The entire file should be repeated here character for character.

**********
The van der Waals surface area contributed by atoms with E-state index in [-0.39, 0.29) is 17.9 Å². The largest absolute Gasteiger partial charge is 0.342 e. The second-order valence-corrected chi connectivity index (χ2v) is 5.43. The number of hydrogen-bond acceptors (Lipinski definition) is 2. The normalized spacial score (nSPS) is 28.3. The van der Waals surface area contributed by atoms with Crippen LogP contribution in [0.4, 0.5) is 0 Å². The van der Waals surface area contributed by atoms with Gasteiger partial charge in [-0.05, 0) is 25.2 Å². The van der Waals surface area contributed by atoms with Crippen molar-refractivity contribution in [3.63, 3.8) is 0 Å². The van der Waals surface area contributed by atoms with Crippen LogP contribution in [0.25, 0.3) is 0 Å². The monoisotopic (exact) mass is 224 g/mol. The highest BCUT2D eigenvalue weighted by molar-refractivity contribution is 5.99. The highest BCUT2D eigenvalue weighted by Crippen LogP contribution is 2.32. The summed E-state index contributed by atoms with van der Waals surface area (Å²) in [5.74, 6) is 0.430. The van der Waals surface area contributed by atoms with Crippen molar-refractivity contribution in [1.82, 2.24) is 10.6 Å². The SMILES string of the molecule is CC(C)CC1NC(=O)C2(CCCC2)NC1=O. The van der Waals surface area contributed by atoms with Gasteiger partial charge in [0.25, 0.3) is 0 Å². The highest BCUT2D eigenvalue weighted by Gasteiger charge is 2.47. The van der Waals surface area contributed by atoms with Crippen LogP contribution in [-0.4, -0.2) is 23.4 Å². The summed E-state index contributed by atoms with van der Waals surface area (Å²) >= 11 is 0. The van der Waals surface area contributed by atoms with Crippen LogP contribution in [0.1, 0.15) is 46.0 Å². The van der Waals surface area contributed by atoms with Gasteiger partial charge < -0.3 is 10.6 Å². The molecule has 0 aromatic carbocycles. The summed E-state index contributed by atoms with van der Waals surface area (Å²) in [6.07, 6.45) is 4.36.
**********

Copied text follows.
The van der Waals surface area contributed by atoms with E-state index in [-0.39, 0.29) is 17.9 Å². The largest absolute Gasteiger partial charge is 0.342 e. The second-order valence-corrected chi connectivity index (χ2v) is 5.43. The number of hydrogen-bond acceptors (Lipinski definition) is 2. The normalized spacial score (nSPS) is 28.3. The van der Waals surface area contributed by atoms with Crippen LogP contribution in [0.4, 0.5) is 0 Å². The van der Waals surface area contributed by atoms with Gasteiger partial charge in [-0.05, 0) is 25.2 Å². The van der Waals surface area contributed by atoms with Crippen molar-refractivity contribution in [3.63, 3.8) is 0 Å². The van der Waals surface area contributed by atoms with Crippen LogP contribution in [0.25, 0.3) is 0 Å². The monoisotopic (exact) mass is 224 g/mol. The highest BCUT2D eigenvalue weighted by molar-refractivity contribution is 5.99. The highest BCUT2D eigenvalue weighted by Crippen LogP contribution is 2.32. The summed E-state index contributed by atoms with van der Waals surface area (Å²) in [5.74, 6) is 0.430. The van der Waals surface area contributed by atoms with Crippen molar-refractivity contribution in [1.82, 2.24) is 10.6 Å². The SMILES string of the molecule is CC(C)CC1NC(=O)C2(CCCC2)NC1=O. The van der Waals surface area contributed by atoms with Gasteiger partial charge in [0.25, 0.3) is 0 Å². The highest BCUT2D eigenvalue weighted by Gasteiger charge is 2.47. The van der Waals surface area contributed by atoms with Crippen LogP contribution in [-0.4, -0.2) is 23.4 Å². The summed E-state index contributed by atoms with van der Waals surface area (Å²) >= 11 is 0. The van der Waals surface area contributed by atoms with Crippen LogP contribution in [0.1, 0.15) is 46.0 Å². The van der Waals surface area contributed by atoms with Gasteiger partial charge < -0.3 is 10.6 Å². The molecule has 0 aromatic carbocycles. The summed E-state index contributed by atoms with van der Waals surface area (Å²) in [6.07, 6.45) is 4.36.